Community-level impacts of the third sector: does the local distribution of voluntary organizations influence the likelihood of volunteering?
Research output: Contribution to journal › Article
Scholars have attributed various beneficial outcomes to the presence and density of the voluntary, third or non-profit sector in communities. One way in which the distribution of such organizations may benefit communities is through providing opportunities for volunteering. We hypothesize that the distribution of third-sector organizations has an influence, after controlling for relevant individual and area characteristics, on the likelihood of engaging in formal volunteering (defined as unpaid help given through, and to, third-sector organizations, rather than directly to individuals). Using administrative data from the Charity Commission, we classify organizations in terms of their geographical scale of operation. We then construct indicators of the distribution of charities, and their expenditures, for local authorities in England. We obtain data on volunteering by individuals from the Citizenship Survey and link this to administrative data contained in the Charity Commission register on the distribution of charities. We find that there is a positive relationship between the numbers of charities operating locally and the likelihood of volunteering. Other measures, however, including the distribution of charities operating either regionally or nationally, have no statistically significant effects. We find no relationship between a measure of the size of charities (the median expenditures of charities within local authorities) and the likelihood of volunteering. These findings are relevant beyond the UK to debates about the understanding of variations in voluntary action, and to discussions about the impact of the third sector upon communities.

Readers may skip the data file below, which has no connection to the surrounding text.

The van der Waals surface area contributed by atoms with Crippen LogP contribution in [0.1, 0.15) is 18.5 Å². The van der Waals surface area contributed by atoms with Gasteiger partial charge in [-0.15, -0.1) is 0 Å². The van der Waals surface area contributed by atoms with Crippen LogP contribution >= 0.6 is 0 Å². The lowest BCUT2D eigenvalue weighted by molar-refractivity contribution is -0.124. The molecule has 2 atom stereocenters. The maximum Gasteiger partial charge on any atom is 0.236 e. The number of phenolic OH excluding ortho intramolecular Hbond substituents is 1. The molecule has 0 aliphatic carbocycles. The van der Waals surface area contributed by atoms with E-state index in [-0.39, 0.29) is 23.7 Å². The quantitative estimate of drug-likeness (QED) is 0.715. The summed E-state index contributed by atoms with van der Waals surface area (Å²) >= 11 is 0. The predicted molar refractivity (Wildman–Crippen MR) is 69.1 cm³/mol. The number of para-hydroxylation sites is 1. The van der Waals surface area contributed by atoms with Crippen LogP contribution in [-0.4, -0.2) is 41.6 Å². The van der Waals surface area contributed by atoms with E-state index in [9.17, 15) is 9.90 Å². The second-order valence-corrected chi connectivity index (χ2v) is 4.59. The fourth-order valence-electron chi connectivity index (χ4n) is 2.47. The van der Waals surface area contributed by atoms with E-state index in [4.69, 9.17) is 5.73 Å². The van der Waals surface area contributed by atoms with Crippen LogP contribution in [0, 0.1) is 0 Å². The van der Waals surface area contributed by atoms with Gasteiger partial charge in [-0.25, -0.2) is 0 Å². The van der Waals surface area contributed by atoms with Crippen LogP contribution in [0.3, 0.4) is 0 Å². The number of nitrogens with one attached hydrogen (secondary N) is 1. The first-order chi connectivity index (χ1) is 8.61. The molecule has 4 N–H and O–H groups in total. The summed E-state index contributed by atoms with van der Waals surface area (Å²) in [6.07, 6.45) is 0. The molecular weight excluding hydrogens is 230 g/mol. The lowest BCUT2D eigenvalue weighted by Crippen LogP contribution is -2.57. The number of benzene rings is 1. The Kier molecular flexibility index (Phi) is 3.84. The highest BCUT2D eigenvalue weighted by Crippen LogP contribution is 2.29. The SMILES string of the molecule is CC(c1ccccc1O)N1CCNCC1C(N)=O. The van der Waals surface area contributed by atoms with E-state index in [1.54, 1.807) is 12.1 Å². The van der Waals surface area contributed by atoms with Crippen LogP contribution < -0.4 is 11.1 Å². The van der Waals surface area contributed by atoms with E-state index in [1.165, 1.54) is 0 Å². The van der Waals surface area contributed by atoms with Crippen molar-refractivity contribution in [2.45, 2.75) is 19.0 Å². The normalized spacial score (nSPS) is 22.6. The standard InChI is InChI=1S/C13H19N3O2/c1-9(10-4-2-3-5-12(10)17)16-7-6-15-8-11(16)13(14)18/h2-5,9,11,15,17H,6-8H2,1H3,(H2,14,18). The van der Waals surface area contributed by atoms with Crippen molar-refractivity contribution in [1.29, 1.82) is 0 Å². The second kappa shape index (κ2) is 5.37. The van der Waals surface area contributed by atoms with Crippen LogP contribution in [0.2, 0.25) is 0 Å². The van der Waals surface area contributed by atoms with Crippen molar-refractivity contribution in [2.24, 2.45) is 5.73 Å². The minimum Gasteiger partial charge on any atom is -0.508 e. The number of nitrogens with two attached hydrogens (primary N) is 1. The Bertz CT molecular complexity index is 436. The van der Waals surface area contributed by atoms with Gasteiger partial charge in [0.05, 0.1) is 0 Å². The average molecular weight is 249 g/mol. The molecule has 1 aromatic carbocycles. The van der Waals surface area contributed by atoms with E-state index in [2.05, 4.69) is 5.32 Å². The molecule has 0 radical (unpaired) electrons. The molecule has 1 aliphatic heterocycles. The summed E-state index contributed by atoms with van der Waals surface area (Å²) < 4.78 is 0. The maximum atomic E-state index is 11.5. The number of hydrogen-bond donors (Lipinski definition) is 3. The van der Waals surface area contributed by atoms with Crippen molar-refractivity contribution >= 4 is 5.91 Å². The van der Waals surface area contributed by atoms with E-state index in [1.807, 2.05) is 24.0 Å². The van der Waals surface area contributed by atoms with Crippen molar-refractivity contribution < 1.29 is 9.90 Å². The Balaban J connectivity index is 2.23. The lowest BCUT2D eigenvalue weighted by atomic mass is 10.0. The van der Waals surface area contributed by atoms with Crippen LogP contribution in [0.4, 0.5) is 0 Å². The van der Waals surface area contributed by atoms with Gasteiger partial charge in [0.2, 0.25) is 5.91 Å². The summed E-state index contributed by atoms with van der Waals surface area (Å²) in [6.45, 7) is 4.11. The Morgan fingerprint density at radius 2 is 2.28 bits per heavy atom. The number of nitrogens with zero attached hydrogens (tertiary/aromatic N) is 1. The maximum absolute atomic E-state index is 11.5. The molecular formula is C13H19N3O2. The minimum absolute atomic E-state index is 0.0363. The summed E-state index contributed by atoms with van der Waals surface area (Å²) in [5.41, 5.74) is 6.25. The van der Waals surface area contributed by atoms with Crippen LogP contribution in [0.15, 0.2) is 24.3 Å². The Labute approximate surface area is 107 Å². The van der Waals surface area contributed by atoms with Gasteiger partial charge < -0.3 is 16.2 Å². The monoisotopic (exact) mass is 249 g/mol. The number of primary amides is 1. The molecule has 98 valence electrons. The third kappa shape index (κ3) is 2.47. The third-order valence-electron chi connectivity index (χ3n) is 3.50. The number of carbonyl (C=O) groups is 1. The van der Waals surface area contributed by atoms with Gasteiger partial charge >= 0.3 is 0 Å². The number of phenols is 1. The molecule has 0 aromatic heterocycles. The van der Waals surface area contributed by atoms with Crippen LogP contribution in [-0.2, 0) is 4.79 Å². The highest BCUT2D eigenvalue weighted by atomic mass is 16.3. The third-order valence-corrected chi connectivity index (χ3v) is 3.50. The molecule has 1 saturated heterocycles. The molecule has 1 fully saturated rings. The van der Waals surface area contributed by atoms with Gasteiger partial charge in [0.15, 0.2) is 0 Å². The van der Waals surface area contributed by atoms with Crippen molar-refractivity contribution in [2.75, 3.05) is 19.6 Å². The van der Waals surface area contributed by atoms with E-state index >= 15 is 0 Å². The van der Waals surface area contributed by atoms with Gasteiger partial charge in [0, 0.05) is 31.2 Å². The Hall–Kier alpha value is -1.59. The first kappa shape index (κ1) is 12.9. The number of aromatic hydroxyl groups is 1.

|Number of pages||30|
|Journal||Environment and Planning A|
|Early online date||27 Feb 2019|
|Publication status||Published - 1 Jun 2019|